Artist Profile: Rinal Parikh

Originally from India, artist Rinal Parikh uses a traditional style of painting to create complex images that tell stories. We spoke with her about her technique and studio practice.

 

"Surkhaab" (Kalamkari style) Gouache on handmade paper, 22" x 26" by Rinal Parikh. See her artist profile at www.ArtsBusinessInstitute.org

“Surkhaab” (Kalamkari style) Gouache on handmade paper, 22″ x 26″

 

ABI:  Tell us about the history of the different techniques of traditional Indian folk painting you use.

RP:  India is a diverse country with many traditions, and religions. It is the only country where each state has their own distinctive style of folk painting – some of which dates back to 10th Century AD. Out of these hundreds of different folk styles, my primary interest is creating paintings inspired by the Warli, Madhubani and Kalamkari style of Indian folk art.

 

"Riverside" (Warli style) mixed media on canvas, 21" x 27" by Rinal Parikh. See her artist profile at www.ArtsBusinessInstitute.org

“Riverside” (Warli style) mixed media on canvas, 21″ x 27″

 

Warli is the tribal art and primarily done to decorate the outside walls of houses in a rural part of India. Similar kinds of mural paintings have been found in UNESCO’s world heritage site Rock Shelters of Bhimbetka, in the state of Madhya Pradesh dating between 500 and 10,000 BCE. Painting is done with very basic vocabulary – circles and triangles, and it depicts day to day life. I enjoy portraying paintings depicting my childhood memories back in India though Warli style.

 

"Madmast" (Madhubani Style) Gouache on paper, 24" x 31" by Rinal Parikh. See her artist profile at www.ArtsBusinessInstitute.org

“Madmast” (Madhubani Style) Gouache on paper, 24″ x 31″

 

Madhubani painting is primarily done by women of Bihar (eastern state) in India and in Nepal. Figures in this style of painting are primitive looking and in this style of painting, they do not leave any negative space on the canvas. This style is almost a complete opposite of Warli. While Warli is more monochromatic, Madhubani is equally colorful. Main subjects of this style are mythological stories, flora and fauna, and wedding.  I enjoy this style of folk art for portraying birds and other animals as it gives me the freedom to use as dynamic of a pallet as possible.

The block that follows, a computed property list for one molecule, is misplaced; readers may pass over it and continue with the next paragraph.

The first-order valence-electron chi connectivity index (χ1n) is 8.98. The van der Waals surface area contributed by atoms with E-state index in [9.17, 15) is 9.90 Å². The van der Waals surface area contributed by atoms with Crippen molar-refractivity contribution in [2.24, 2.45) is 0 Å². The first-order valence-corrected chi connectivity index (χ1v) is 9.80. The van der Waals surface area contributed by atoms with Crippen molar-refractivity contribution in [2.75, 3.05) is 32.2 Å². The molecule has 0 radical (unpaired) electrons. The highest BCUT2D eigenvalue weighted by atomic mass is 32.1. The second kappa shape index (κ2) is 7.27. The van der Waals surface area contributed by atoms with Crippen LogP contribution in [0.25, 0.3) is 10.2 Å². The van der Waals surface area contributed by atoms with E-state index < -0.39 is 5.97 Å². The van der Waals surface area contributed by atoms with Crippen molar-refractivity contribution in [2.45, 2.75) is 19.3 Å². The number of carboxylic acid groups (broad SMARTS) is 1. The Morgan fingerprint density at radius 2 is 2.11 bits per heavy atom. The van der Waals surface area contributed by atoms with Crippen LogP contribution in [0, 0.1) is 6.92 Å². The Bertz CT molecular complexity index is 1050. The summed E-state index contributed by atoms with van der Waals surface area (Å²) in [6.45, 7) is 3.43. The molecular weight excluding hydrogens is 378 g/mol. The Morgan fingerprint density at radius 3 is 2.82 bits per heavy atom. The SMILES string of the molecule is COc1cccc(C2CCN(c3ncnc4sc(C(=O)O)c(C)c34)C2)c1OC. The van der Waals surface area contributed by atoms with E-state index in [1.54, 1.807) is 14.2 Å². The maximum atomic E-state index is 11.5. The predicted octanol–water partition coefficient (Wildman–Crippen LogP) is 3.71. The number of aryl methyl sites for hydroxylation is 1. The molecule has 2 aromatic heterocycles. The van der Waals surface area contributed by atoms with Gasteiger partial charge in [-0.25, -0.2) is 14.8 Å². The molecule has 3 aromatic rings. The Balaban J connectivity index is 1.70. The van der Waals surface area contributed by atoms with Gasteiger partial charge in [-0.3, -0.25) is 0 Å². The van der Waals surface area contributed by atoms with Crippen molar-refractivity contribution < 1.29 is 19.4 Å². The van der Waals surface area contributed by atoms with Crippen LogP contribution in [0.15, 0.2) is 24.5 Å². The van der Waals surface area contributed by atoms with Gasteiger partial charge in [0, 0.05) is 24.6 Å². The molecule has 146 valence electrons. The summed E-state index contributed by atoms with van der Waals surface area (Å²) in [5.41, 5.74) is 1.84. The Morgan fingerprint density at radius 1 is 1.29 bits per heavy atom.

"Owls" (Kalamkari style) Gouache on handmade paper, 22" x 26" by Rinal Parikh. See her artist profile at www.ArtsBusinessInstitute.org

“Owls” (Kalamkari style) Gouache on handmade paper, 22″ x 26″

 

Kalamkari is the more decorative style of Indian folk art. It originated in the state of Andhra Pradesh, India. The meaning of Kalamkari is Pen-like (Kalam = pen, Kari = like) because the brushstrokes are as fine as a pen. Traditionally, this style has been used for textile designing. However, I have adopted this style for much wider subjects. The decorative elements of Kalamkari help me transport my landscapes to the fantasy world.

 

Artist Rinal Parikh with some of her paintings. See her artist profile at www.ArtsBusinessInstitute.org

Artist Rinal Parikh with some of her paintings.

 

ABI:  What are the steps in creating a painting in the Warli style?

RP:  Warli is a storytelling form of folk painting. I enjoy portraying stories from my childhood and relive them through these paintings. Traditionally, women paint day-to-day scenes using this style on exterior walls of houses. To mimic the effect of stucco, I start with heavy texture on my canvas using sand, hay, and grass. I then paint my characters with acrylics.

 

"Dancers" (Warli style) mixed media on canvas, 24" x 24" by Rinal Parikh. See her artist profile at www.ArtsBusinessInstitute.org

“Dancers” (Warli style) mixed media on canvas, 24″ x 24″

 

The vocabulary of this style is very basic; circles and triangles. By joining two triangles at the tip, the body of an animal or a human is formed, which sometimes is challenging as well as intriguing. Often times my painting simply starts with a title. Stories and memories associated with that title/theme are what then I portray on the canvas. There are times I find myself stuck, and light conversation with my family back in India does the trick. Stories start flowing again.

 

"Vaad" (Kalamkari style) Goauche on khadi paper, 32" x 40" by Rinal Parikh. See her artist profile at www.ArtsBusinessInstitute.org

“Vaad” (Kalamkari style) Goauche on khadi paper, 32″ x 40″

 

ABI:  How does your story make collectors fall in love, and want to buy or commission a piece of art?

RP:  I feel joy and happiness when I paint. I am most expressive through my artwork, and that is what helps me and my work connect with potential collectors. With no formal art education, I paint through my heart – less logical thought goes into my work. In other words, I paint what makes me happy, thoughts that make me smile, memories that intrigue me. The colorful stories that I am able to achieve through my paintings are what my audience enjoys most. And soon, a patron becomes a friend, and a friend becomes a collector.

 

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